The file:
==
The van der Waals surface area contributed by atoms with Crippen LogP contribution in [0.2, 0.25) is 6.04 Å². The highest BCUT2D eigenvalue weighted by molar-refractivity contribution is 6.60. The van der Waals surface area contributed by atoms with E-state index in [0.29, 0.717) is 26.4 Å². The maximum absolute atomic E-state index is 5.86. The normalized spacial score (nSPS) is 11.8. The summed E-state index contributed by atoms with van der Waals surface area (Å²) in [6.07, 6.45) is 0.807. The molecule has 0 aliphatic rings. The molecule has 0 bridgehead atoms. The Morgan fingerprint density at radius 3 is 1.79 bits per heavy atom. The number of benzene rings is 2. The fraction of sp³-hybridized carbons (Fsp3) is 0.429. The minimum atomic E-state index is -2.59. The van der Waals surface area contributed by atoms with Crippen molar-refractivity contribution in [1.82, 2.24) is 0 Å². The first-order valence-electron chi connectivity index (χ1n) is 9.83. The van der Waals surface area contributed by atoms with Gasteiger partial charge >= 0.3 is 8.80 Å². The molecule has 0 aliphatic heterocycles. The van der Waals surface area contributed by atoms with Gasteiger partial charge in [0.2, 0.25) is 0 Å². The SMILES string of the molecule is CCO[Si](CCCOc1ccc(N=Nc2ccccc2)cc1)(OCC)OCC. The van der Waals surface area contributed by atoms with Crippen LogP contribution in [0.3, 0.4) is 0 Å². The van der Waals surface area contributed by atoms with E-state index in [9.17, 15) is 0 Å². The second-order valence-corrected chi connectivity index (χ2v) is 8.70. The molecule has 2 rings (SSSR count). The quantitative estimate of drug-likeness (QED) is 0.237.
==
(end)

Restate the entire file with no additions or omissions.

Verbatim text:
The van der Waals surface area contributed by atoms with Crippen LogP contribution in [0.2, 0.25) is 6.04 Å². The highest BCUT2D eigenvalue weighted by molar-refractivity contribution is 6.60. The van der Waals surface area contributed by atoms with E-state index in [0.29, 0.717) is 26.4 Å². The maximum absolute atomic E-state index is 5.86. The normalized spacial score (nSPS) is 11.8. The summed E-state index contributed by atoms with van der Waals surface area (Å²) in [6.07, 6.45) is 0.807. The molecule has 0 aliphatic rings. The molecule has 0 bridgehead atoms. The Morgan fingerprint density at radius 3 is 1.79 bits per heavy atom. The number of benzene rings is 2. The fraction of sp³-hybridized carbons (Fsp3) is 0.429. The minimum atomic E-state index is -2.59. The van der Waals surface area contributed by atoms with Crippen molar-refractivity contribution in [1.82, 2.24) is 0 Å². The first-order valence-electron chi connectivity index (χ1n) is 9.83. The van der Waals surface area contributed by atoms with Gasteiger partial charge >= 0.3 is 8.80 Å². The molecule has 0 aliphatic heterocycles. The van der Waals surface area contributed by atoms with Gasteiger partial charge in [0.2, 0.25) is 0 Å². The SMILES string of the molecule is CCO[Si](CCCOc1ccc(N=Nc2ccccc2)cc1)(OCC)OCC. The van der Waals surface area contributed by atoms with Crippen LogP contribution in [0.3, 0.4) is 0 Å². The van der Waals surface area contributed by atoms with E-state index in [9.17, 15) is 0 Å². The second-order valence-corrected chi connectivity index (χ2v) is 8.70. The molecule has 2 rings (SSSR count). The quantitative estimate of drug-likeness (QED) is 0.237.